The move, if passed and in its initial stages, will be mainly structural, transferring the tax residence of Shell to London. Just ten top executives including van Buerden and CFO Jessica Uhl will be making the move to London. Three major arms – Projects and Technology, Global Upstream and Integrated Gas and Renewable Energies – will remain in The Hague. As will Shell’s massive physical reach on Dutch soil: the huge integrated refinery in Pernis, the biofuels hub in Rotterdam, the country’s first offshore wind farm and the mammoth Porthos carbon capture project that will funnel emissions from Rotterdam to be stored in empty North Sea gas fields. And Shell’s troubles with activists will still continue. British climate change activists are as, if not more aggressive as their Dutch counterpart, this being the country where Extinction Rebellion was born. Perhaps more of a threat is activist investor Third Point, which recently acquired a chunk of Shell shares and has been advocating splitting the company into two – a legacy business for fossil fuels and a futures-focused business for renewables.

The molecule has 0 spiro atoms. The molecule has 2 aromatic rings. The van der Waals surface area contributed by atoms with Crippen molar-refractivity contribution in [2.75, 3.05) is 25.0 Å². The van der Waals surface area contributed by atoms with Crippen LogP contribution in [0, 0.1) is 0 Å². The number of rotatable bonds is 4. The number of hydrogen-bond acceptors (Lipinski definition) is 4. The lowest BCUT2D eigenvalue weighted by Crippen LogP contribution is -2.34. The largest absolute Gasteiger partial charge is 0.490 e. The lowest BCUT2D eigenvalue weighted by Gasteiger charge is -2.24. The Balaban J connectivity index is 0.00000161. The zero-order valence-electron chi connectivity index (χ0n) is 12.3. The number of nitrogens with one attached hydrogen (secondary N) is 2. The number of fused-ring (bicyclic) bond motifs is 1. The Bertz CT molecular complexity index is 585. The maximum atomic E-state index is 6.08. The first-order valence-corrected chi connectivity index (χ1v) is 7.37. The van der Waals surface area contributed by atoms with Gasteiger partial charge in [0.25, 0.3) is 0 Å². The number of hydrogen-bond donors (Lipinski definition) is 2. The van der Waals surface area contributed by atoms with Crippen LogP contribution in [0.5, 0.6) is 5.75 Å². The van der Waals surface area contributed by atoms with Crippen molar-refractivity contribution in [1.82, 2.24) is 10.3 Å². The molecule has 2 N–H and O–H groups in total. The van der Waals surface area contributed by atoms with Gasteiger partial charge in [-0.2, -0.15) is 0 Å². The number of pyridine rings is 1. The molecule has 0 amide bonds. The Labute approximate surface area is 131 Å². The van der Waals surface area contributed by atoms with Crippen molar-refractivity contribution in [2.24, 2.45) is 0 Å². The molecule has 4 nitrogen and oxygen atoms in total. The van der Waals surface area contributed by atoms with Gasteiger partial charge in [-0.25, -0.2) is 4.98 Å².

So Shell’s business remains, even though its address has changed. In the grand scheme of things, never mind the small matter of Dutch national pride – Royal Dutch Shell’s roadmap to remain an investment icon and a major driver of energy transition will continue in its current form. This is a quibble about money or rather, tax – that will have little to no impact on Shell’s operations or on its ambitions. Royal Dutch Shell is poised to become just Shell. Different name and a different house, but the same contents. Unless, of course, Queen Elizabeth II decides to provide royal assent, in which case, Shell might one day become Royal British Shell.